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"Our Christmas doesn't look like yours..." (of glass houses and being SEEN)

Updated: Dec 15, 2023


How do you begin to try to explain? 

They mean well. Honestly, they really do.


They want to wish you a happy Christmas and they want your child to enjoy the wonder and magic of it all

…just like in the movies and on the billboards, and to some degree…like the Christmas they will actually have with their children.

 

This is one of the hardest parts of navigating what it means to parent a child with ANY level of neurodevelopmental, anxiety, emotional, learning, or physical challenge:   the longing to be truly SEEN.

 


But you see, they won’t be able to “see” what your world is really like or know how to be the support that you would love to be there for you because of the very simple fact that they just haven’t “walked in your shoes.”

 

They won’t know how hard it is to prepare your child for the day at school when the schedule is turned upside down because of the Christmas play or the special assembly. 


They won’t know that when the decorations go up, that can be enough to unsettle your child’s world for weeks. 


They won’t know what it’s like trying to explain why your child won’t eat any of their Christmas dinner to your mother who worked so hard to make the perfect turkey.

 

They won’t know why a Christmas sweater choice, or the “wrong” gift becomes a meltdown.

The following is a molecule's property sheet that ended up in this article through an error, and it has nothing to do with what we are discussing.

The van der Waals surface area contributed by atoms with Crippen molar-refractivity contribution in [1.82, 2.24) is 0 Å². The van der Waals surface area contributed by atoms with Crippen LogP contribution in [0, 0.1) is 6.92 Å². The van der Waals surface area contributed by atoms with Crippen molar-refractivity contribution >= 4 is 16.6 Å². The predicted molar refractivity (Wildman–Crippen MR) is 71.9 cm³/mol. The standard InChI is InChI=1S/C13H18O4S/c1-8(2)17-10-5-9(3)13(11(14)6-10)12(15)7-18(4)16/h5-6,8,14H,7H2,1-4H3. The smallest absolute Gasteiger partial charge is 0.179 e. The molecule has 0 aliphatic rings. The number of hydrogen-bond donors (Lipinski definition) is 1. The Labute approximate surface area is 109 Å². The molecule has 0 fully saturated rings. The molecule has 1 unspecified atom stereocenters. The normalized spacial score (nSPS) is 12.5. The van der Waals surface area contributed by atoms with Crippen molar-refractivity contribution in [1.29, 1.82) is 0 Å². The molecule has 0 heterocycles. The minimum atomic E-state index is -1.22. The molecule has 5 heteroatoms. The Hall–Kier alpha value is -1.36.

Or even why it seems your anxious, hyperactive, or distracted child dials up 10 notches until the final days of their school holiday when they finally begin to unwind.


If you know…you know.


They won’t know why this “magical” change of season has a whole set of problems that families who don’t have these challenges will never face and will never know.

  

So, what do you do? 


Wish it on them? 


Isolate yourself? 


Let resentment and jealousy begin to grow like a terrible seed in your life?


Of course not.  This is not our story. 


Parents with these children, we have another “magic.”  

 

We have the opportunity and gift of what it means to try to “see” our child.  

In as much as we don’t feel seen as parents in this season…our children need US to “see” THEM.  


One of the memories when I was a young mother that brought me the greatest ache was a moment near Christmas. 


It was right at the point of raising my two treasured children who were presenting with a myriad of difficulties that were overshadowing what should have been a carefree childhood, but that instead (particularly at that moment) felt like a childhood full of trips to the doctor and therapy and forms to fill out, teachers who didn’t understand and explanations to be made…and it was Christmas.


A well-meaning parent had just stopped me while I was trying to get groceries and children out of the car and up a flight of stairs into our flat, to give me a mini-lecture on how I should be raising my children.

 

I left that conversation full of what I can only describe as rage-filled-exasperation and ran to my two, scooped them up, held back burning tears, hugged them as closely as I could and determined to SEE them as deeply and fully as I could with my only human eyes.